Tag Archives: Logos Bookstore

My Finest Hour in New York

24 May

“Let me see new ones every day! let me hold new ones by the hand every day! Give me such shows! give me the streets of Manhattan!”
~ Walt Whitman

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Humorous Funeral Cards: Of Luther, Chicago, and Beating Death

3 Jan

Expect the end of the world. Laugh.
Laughter is immeasurable. Be joyful
though you have considered all the facts.
~ Wendell Berry

rare-medium-well-done-bookstore-2Tidying up around my house can be an exercise in liberal arts education – you should receive CEUs for it.

Like this morning: A random copy of Salinger’s Franny and Zooey abandoned on the front table; a Bible (RSV) here, a book of saints there; Stephen King and Christopher Dawson, The Wall Street Journal and The Catholic Worker a jumbled, lettered mess, like the rest of the house. Who’s in charge around here anyway?

And then, some comic relief: a Dilbert collection (open at random), let’s see:

DILBERT: How are you coming on designing your greeting cards for death occasions?

DOGBERT: Okay. Now I’m working on the humorous angle.

That’s not the punchline, but it’s plenty funny in itself, and it reminds me of a day I was behind the counter at the Chicago Logos Bookstore many years ago. A coiffed, be-furred woman hastily rummaged through our greeting cards, and then approached me in a huff. “Are all your sympathy cards out?” she demanded.

“I believe so,” was my reply. “Can I help….”

She interrupted – “Don’t you have any humorous sympathy cards?”

I paused; my manager, Dale, standing nearby, the perpetual cigarette dangling from his lips, froze; somewhere, I imagine, a cricket sounded. “Humorous sympathy cards?” I timidly ventured.

“Yeah,” she fired back, “like, ‘I don’t give a darn’” – only she didn’t say darn.

Dale prudently turned away, and I managed a straight face somehow – grace, no doubt. “I’m sorry, nothing like that.” She turned and shook the dust from her feet.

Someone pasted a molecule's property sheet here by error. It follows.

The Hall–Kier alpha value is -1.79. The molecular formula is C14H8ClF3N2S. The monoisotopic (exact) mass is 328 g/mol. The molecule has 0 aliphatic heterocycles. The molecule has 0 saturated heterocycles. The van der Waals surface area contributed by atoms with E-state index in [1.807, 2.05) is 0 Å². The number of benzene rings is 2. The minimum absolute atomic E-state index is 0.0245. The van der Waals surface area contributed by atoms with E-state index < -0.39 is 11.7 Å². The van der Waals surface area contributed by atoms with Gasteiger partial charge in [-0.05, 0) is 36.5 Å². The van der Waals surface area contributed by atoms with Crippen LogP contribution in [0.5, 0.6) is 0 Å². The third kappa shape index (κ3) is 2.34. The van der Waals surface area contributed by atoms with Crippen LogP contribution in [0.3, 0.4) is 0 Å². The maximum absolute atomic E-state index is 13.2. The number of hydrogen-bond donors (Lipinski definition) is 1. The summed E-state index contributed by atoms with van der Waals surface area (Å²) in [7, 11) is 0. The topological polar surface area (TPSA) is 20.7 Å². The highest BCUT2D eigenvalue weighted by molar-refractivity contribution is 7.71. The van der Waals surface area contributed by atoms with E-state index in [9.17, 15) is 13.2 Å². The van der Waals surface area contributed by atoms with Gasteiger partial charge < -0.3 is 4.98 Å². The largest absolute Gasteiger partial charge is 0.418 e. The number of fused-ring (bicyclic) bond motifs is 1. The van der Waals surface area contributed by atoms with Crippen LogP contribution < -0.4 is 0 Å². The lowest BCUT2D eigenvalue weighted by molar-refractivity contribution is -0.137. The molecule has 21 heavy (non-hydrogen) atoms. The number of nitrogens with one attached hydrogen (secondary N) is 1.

It’s a story I’ve told many times (as my longsuffering kids can testify), and I’ve got lots more where that came from. Working at a bookstore in the heart of the city was an adventure – rarely a dull moment – and you could always count on having a story to tell when you made your way home in the evening.

In the case of my card-shopper friend, it was a story with a moral as well. After she left the store, Dale and I chuckled over her request – “Could you believe that?” Of course, it would be wholly cruel to send such a card to anyone, and so it’s unthinkable that any store would sell them (besides, I suppose, some entity like The Onion).

greco_francisNevertheless, the more I’ve thought about it over the years, the more I’ve come to appreciate the encounter’s memorable association of humor with death – never the pain, nor the bereavement and loss, but only the end of life itself. There’s no question that death is an enemy – our “last enemy” in the words of the Catechism – but we Christians are bound to laugh in the face of that enemy, for he’s already beaten. “O Lord God, ought we not to rejoice and not only serve gladly,” wrote Martin Luther of our response to redemption, “but suffer and laugh at death for the sake of him who has given us such a treasure?”

I love St. Francis, and I get his Canticle’s embrace of Sister Death, “from whom no living man can escape.” But if death really is an enemy, then it deserves the card-shopper’s insolence and Luther’s sass. “When the devil throws our sins up to us and declares that we deserve death and hell,” he instructed, “we ought to speak thus: ‘I admit that I deserve death and hell. What of it?’”

There are worse things than death – including not being able to laugh at it.
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